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Revisiting the topic of apps post-pandemic

Apps offer churches additional ways to connect. You may be able to extend your reach through a socially focused app. You could put your webpage in app form. Or, you could try something new. Photo by Rami Al-zayat courtesy of Unsplash.
Apps offer churches additional ways to connect. You may be able to extend your reach through a socially focused app. You could put your webpage in app form. Or, you could try something new. Photo by Rami Al-zayat courtesy of Unsplash.

We’ve talked about apps before, but as we come through the pandemic and the myriad changes it has introduced to life and ministry, it’s time to think anew about how apps might take your church into the future. 


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Here are three ways churches are using apps. Each has its own interesting take on the app/phone/worship relationship.

1. The traditional church app

Digital app creator platforms have grown in popularity. For as little as $29.95 a month (sometimes free with an online giving account), you can have all the features of a website in an app form. You can have event signups, calendars, newsletters and, of course, online giving. The most important feature of these apps is their ability to capture screen real estate on your congregants’ smartphones.  

If you have a very young congregation — one that rarely accesses the plain ol’ web on their phones — these apps might be ideal.

Keep in mind that many churches have reported experiencing an initial burst of installs upon rollout only to find most church members don’t open the app more than a handful of times before it falls into in the vast wasteland little-used apps. Many church communicators say people still prefer snail mail, email and social media for their communication platforms, so, it is important to know your congregation’s preferences.

2. An app extension for physical ministry

When the pandemic hit, many worship services went online. Congregations that never imagined having a webcam in their sanctuary began streaming worship services and coffee hours on Zoom.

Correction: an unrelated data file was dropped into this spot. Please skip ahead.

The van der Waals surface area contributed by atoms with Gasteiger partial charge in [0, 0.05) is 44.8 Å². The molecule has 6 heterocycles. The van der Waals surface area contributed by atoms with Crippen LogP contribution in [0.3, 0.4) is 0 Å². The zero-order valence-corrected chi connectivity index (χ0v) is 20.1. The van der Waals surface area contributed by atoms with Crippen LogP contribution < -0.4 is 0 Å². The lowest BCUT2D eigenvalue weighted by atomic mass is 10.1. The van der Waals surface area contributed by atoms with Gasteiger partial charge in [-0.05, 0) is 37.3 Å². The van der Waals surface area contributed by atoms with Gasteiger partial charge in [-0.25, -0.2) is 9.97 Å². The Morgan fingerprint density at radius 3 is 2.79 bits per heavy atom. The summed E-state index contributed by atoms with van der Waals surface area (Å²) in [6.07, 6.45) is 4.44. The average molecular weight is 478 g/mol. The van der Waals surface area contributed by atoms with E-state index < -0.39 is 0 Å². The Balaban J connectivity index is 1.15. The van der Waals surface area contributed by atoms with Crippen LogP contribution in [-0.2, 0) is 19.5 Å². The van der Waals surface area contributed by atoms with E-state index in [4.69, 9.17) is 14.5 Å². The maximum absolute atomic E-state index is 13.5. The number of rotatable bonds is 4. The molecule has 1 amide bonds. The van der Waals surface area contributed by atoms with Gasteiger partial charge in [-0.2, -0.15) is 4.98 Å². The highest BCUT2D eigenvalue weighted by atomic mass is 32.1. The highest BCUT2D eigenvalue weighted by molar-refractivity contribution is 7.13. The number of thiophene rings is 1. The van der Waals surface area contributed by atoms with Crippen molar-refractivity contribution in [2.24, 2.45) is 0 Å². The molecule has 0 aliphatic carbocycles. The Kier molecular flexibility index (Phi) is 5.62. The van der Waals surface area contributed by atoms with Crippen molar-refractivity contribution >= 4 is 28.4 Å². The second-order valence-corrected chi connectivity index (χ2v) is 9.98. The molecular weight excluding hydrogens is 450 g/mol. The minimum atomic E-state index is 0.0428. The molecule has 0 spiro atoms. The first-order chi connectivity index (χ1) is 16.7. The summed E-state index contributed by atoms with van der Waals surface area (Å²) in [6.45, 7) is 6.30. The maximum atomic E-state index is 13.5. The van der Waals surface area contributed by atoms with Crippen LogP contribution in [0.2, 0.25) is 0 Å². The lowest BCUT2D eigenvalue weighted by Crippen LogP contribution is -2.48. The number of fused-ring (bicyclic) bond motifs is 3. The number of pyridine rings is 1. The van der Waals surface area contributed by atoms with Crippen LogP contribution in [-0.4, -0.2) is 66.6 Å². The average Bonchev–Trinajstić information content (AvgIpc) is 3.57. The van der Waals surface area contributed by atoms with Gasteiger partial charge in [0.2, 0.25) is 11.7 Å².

As we move from that completely virtual space back into a hybrid of online and in person, another style of app is getting traction: the social extension app.  

Aside from using Zoom, some churches have turned to platforms such as Disciple Media and Tribe to create community-focused apps that enable church members to meet, talk and grow closer in community. 

Rather than focus on finding another way to do what the church website does, these social app platforms focus on helping organizations create and foster community without having to meet in person. (And, yes, they can have a calendar of events as well.) 

This approach to church apps seeks to extend the connection that happens in physical gatherings by tapping into the power and insights of social media to grow deeper discipleship relationships.

3. Something completely different

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A whole new class of ministry apps have been birthed, in part, by the pandemic. These apps don’t focus on extending a physical church’s ministry. Instead, they exist on their own. 

As pioneers of sorts, these types of apps are in various stages of development and are being adjusted as we better understand what it means to do all-online ministry. 

You may have heard of Glorify, a more evangelical app, or Hallow, a prayer and meditation app for Catholics. United Methodists also are charting this course.

One such app, Zoay, targets formerly religious millennials and Gen Z members. Zoay is filled with spiritual practice videos in nature, art, social action, meditation and study.

Everyday Sanctuary, another new app being birthed out of the United Methodist movement, focuses on a more text-based approach to helping busy people have a satisfying faith practice in five-minute segments.

These apps are not designed to prompt people to attend a church at a specific time or get over what they may see as the institutional baggage that merely comes from hearing the word “church.” They seek to put spirituality in the pockets of people who might never darken the doorway of a church. 

On the downside, most of these types of apps require considerable investment by churches and partners to build and test new platforms.

Is an app right for you?

It may be time for your church to take another look at apps, but with a new question in mind. 

Having seen and experienced all that we have through live streaming and Zoom Sunday school, what do you want moving forward? Do you want to extend your social community through a socially focused app? Do you want to put your webpage in app form? Or, are you ready to make an investment and try something new?  

Whatever the case, an app might be in your future.

Jeremy Steele

Jeremy Steele is the associate pastor at Los Altos UMC in Los Altos, California, as well as a writer and speaker. You can find a list of all his books, articles and resources for churches, including his most recent book All the Best Questions, at his website:


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